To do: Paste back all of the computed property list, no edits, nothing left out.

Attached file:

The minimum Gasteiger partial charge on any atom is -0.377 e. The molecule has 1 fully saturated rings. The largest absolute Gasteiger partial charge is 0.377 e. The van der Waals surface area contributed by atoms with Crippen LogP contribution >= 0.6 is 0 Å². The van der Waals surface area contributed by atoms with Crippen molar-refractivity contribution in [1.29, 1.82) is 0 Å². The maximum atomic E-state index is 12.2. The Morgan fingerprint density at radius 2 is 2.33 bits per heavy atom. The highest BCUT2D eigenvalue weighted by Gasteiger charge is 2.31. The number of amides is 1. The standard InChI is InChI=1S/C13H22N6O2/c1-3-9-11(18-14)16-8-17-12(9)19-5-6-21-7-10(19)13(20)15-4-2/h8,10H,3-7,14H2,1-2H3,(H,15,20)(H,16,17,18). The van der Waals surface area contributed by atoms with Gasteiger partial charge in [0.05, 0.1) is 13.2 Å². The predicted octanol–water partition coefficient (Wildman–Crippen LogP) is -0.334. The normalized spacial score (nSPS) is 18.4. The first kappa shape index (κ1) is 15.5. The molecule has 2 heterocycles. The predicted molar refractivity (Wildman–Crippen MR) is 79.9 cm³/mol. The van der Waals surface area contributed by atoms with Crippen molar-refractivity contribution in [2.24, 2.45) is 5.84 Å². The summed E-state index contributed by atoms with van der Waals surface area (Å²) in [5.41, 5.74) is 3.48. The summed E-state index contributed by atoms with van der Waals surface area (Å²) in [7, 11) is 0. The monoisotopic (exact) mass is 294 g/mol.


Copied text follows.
The minimum Gasteiger partial charge on any atom is -0.377 e. The molecule has 1 fully saturated rings. The largest absolute Gasteiger partial charge is 0.377 e. The van der Waals surface area contributed by atoms with Crippen LogP contribution >= 0.6 is 0 Å². The van der Waals surface area contributed by atoms with Crippen molar-refractivity contribution in [1.29, 1.82) is 0 Å². The maximum atomic E-state index is 12.2. The Morgan fingerprint density at radius 2 is 2.33 bits per heavy atom. The highest BCUT2D eigenvalue weighted by Gasteiger charge is 2.31. The number of amides is 1. The standard InChI is InChI=1S/C13H22N6O2/c1-3-9-11(18-14)16-8-17-12(9)19-5-6-21-7-10(19)13(20)15-4-2/h8,10H,3-7,14H2,1-2H3,(H,15,20)(H,16,17,18). The van der Waals surface area contributed by atoms with Gasteiger partial charge in [0.05, 0.1) is 13.2 Å². The predicted octanol–water partition coefficient (Wildman–Crippen LogP) is -0.334. The normalized spacial score (nSPS) is 18.4. The first kappa shape index (κ1) is 15.5. The molecule has 2 heterocycles. The predicted molar refractivity (Wildman–Crippen MR) is 79.9 cm³/mol. The van der Waals surface area contributed by atoms with Crippen molar-refractivity contribution in [2.24, 2.45) is 5.84 Å². The summed E-state index contributed by atoms with van der Waals surface area (Å²) in [5.41, 5.74) is 3.48. The summed E-state index contributed by atoms with van der Waals surface area (Å²) in [7, 11) is 0. The monoisotopic (exact) mass is 294 g/mol.